Kojima's tortured younger years were valuable though, as it was during his time that he fleshed out his fictional world. After finding no way into film, he saw a "new profession where all that mattered was a person's ability -- the video game business." This was during early years of the industry when big budget games were given more leeway to experiment and get weird. He used this freedom to forge a new role as a video game auteur.

From the beginning his purpose was clear: "The only thing I need to do is create my own world - the world of Hideo Kojima. Sharing that with the rest of the world is my karma."

The book describes how difficult it is to make an original video game. The first problem is to get a project green-lit by corporations that want a safe return on their investment. Kojima complains how companies use a marketing-orientated approach which examines past successes and reuses the elements that made them sell.

"The future cannot be created through simple imitation of the memes other people made in the past -- even if from the business standpoint, that might be a safe, low risk method."

Kojima actually takes this a step further and argues that low-risk business strategies lead to cultural stagnation.

"Just like continuously interbreeding similar genetic material will diminish variety and lead to an evolutionary dead end, memes will not evolve and progress without the introduction of new connections."

Kojima likens Death Stranding to climbing up Mt Fuji alone, where the full impact will be felt if players push themselves to reach the summit

Another hurdle is to get the development team to buy into the new ideas.

"They're supposed to be on my side, but sometimes I'm making something because I believe in my heart it will be interesting, and they'll say, 'No one has ever done that before. It'll never work,' or, 'What part of that is interesting?' or, 'You can't do that,' and they'll put on the brakes. But almost nothing is impossible."

He later writes: "I want players to experience things that are only possible within video games and that have never been done before. Otherwise, there's no point in making the game."

"I intend on continuing as I am now, even after I pass eighty"

The final difficulty is to work out during development if the new ideas will work in practice.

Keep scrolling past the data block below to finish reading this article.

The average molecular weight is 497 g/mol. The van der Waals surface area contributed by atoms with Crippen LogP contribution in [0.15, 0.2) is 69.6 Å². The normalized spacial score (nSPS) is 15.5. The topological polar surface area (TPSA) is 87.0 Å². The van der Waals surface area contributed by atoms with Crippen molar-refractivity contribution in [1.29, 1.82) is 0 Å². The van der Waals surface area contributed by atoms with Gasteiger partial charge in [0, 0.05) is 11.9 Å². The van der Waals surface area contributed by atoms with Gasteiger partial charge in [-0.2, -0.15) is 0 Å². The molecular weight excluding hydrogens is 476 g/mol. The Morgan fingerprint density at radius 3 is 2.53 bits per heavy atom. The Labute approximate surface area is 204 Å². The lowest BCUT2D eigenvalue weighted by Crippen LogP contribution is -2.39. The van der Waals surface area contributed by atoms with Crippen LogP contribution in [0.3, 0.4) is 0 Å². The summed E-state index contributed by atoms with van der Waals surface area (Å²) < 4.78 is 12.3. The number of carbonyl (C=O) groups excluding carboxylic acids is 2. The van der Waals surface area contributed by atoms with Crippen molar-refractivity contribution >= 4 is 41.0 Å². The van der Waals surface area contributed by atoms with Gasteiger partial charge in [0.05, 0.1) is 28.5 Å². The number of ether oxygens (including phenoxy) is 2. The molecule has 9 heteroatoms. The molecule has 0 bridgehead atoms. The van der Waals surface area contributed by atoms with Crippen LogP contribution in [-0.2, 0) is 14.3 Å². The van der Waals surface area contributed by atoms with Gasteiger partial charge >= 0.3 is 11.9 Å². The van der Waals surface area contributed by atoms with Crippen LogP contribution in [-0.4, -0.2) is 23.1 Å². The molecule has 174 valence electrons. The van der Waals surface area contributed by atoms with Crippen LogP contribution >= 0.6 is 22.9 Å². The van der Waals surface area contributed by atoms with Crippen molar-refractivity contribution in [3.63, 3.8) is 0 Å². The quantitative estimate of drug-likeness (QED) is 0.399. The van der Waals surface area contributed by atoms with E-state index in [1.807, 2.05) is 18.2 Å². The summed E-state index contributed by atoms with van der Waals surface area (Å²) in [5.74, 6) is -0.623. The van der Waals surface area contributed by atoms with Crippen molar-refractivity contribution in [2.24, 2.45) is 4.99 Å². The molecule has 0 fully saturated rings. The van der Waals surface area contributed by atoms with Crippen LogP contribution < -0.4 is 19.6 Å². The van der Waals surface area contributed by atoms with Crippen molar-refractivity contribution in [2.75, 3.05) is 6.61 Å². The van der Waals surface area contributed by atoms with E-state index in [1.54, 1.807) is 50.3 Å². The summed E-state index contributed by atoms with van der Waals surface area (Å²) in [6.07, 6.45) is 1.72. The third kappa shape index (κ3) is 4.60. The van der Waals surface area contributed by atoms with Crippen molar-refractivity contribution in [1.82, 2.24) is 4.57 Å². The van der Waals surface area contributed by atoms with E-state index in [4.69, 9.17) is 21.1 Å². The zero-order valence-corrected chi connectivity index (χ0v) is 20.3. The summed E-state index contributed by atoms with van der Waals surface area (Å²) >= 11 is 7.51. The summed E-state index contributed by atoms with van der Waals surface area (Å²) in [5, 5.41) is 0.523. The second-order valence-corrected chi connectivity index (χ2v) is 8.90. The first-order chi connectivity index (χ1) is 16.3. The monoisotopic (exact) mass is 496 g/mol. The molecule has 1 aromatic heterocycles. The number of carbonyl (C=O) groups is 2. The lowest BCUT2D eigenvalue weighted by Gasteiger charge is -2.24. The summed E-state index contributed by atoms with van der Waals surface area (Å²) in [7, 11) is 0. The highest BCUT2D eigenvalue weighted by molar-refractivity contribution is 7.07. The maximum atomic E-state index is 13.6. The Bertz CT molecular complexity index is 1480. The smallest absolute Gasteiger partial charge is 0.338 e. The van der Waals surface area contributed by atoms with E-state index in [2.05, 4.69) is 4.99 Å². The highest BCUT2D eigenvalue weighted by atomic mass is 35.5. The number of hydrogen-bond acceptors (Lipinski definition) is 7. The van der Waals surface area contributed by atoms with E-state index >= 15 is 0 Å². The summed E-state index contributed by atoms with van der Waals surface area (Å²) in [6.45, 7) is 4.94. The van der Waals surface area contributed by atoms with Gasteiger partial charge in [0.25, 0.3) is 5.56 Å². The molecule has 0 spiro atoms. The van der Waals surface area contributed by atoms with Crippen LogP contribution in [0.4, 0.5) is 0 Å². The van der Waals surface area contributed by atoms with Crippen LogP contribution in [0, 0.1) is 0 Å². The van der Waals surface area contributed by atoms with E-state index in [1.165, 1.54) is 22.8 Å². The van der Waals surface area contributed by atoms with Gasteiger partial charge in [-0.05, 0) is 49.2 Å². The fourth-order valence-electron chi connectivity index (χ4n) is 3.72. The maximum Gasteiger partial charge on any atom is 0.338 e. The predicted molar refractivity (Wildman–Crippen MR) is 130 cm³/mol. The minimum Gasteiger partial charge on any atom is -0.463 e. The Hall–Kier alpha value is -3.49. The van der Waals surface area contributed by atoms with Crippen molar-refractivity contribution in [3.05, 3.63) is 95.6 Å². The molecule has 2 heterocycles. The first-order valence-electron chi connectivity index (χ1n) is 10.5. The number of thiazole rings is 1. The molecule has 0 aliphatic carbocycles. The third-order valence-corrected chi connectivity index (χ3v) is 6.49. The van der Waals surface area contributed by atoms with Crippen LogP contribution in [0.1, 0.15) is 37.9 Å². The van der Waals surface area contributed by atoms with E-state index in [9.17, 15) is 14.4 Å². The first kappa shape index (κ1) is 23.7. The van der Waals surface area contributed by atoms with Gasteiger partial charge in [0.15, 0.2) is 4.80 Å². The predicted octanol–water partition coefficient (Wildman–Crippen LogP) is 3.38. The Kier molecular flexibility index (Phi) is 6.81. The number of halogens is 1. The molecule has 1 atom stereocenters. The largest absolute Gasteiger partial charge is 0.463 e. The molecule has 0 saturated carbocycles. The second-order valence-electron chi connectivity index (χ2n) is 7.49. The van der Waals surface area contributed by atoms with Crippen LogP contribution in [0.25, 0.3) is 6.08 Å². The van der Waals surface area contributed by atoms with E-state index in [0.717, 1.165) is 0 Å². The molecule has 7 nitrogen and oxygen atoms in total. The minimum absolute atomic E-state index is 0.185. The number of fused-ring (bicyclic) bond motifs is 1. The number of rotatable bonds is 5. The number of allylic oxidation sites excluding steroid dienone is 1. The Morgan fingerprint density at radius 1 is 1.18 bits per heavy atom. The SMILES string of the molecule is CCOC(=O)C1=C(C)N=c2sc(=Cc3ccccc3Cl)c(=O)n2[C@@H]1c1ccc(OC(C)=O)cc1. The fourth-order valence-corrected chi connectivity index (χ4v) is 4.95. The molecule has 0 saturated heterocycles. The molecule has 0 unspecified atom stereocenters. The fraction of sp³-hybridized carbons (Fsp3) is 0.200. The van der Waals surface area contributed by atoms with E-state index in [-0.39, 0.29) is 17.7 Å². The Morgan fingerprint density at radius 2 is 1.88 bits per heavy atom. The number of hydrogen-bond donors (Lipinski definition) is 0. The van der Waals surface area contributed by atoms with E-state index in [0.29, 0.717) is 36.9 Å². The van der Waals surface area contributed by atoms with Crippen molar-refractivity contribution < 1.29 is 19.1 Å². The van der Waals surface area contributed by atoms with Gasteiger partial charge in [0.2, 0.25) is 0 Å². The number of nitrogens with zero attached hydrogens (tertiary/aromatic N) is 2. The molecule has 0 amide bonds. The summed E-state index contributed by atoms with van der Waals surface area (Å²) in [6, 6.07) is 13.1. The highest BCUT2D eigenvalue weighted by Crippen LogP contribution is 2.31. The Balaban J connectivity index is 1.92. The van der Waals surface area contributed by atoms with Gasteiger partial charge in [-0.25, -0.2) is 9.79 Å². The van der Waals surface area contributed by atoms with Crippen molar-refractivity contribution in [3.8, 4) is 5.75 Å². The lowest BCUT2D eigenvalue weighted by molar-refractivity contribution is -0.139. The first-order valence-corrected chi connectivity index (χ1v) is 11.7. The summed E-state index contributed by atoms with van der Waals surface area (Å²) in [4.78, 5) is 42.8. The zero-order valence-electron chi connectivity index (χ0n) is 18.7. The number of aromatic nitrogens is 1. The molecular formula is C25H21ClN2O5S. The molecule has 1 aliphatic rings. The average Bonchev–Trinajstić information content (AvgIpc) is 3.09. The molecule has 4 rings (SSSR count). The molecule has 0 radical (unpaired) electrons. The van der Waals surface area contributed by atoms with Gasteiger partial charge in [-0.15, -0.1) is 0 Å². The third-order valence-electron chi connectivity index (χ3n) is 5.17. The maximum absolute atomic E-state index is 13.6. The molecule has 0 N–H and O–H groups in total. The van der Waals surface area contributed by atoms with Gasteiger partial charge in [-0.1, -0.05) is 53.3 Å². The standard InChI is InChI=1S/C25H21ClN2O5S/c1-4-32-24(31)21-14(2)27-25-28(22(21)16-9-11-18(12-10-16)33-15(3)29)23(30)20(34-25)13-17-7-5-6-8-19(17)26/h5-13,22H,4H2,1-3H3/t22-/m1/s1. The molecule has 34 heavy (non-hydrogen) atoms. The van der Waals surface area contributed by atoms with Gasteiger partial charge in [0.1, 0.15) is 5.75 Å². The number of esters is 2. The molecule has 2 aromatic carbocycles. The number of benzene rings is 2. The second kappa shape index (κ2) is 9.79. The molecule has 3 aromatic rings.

"With video games, you don't truly know if it's going to be fun until you actually play it. And when you do play your game, and it's not fun, it's extremely important to be able to perceive if that's because your idea was implemented and your idea isn't fun, or if the game isn't fun because your idea isn't coming through."

He recalls the early development of Metal Gear Solid when it wasn't clear if a game where player hides and escapes from enemies could be fun. After a great deal of trial and error, he realised that it could be. However, Kojima express uncertainty about whether he got it right with Death Stranding (which released alongside The Creative Gene when it originally released in 2019).

"Death Stranding is an especially new type of game, and I worry whether it will be accepted or not," he writes. "Playing the game is like climbing Mt. Fuji by yourself. It can be a hard time. You might stop halfway and think, 'Why am I putting myself through this much trouble?' and give up. But when you climb all the way to the summit and see the rising sun, and all the effort and hardship will be validated, you'll probably start to cry. That's the kind of game it is. But you can't cry if you turn back without going all the way to the summit."

The release of Death Stranding showed that Kojima is still as experimental as ever. He describes how the game was partly an attempt to create a new form of social media; players can't meet other players in the same way as in an open-world online game, but they can leave things behind for others who pass through the same place, and the other players can respond back with 'likes.'

"It's easy now to connect with people on social media, but our relationships are becoming ones where we just talk directly to each other, right? I see some people who communicate using absolutely no imagination toward the people to whom they're talking. With Stranding, I want to show a different kind of connection. I wanted to make a story where the player has to use their imagination to figure out who else is there and what they are thinking. The player thinks they have been walking in solitude but are made to see that they aren't alone."

At times Kojima has been derided for appearing pretentious and egotistical. He was mocked for placing the title 'A Hideo Kojima Game' before every mission in Metal Gear Solid 5. However, it is important to note that Kojima's time at Konami was coming to an end. Kojima does not own the Metal Gear IP, and he sought to drive home the message that he was author of the series. This has allowed him to use his name as a brand which he leveraged to secure funding for his own game company Kojima Productions.

The good news for his fans is that he doesn't plan on stopping anytime soon, "I intend on continuing as I am now, even after I pass eighty."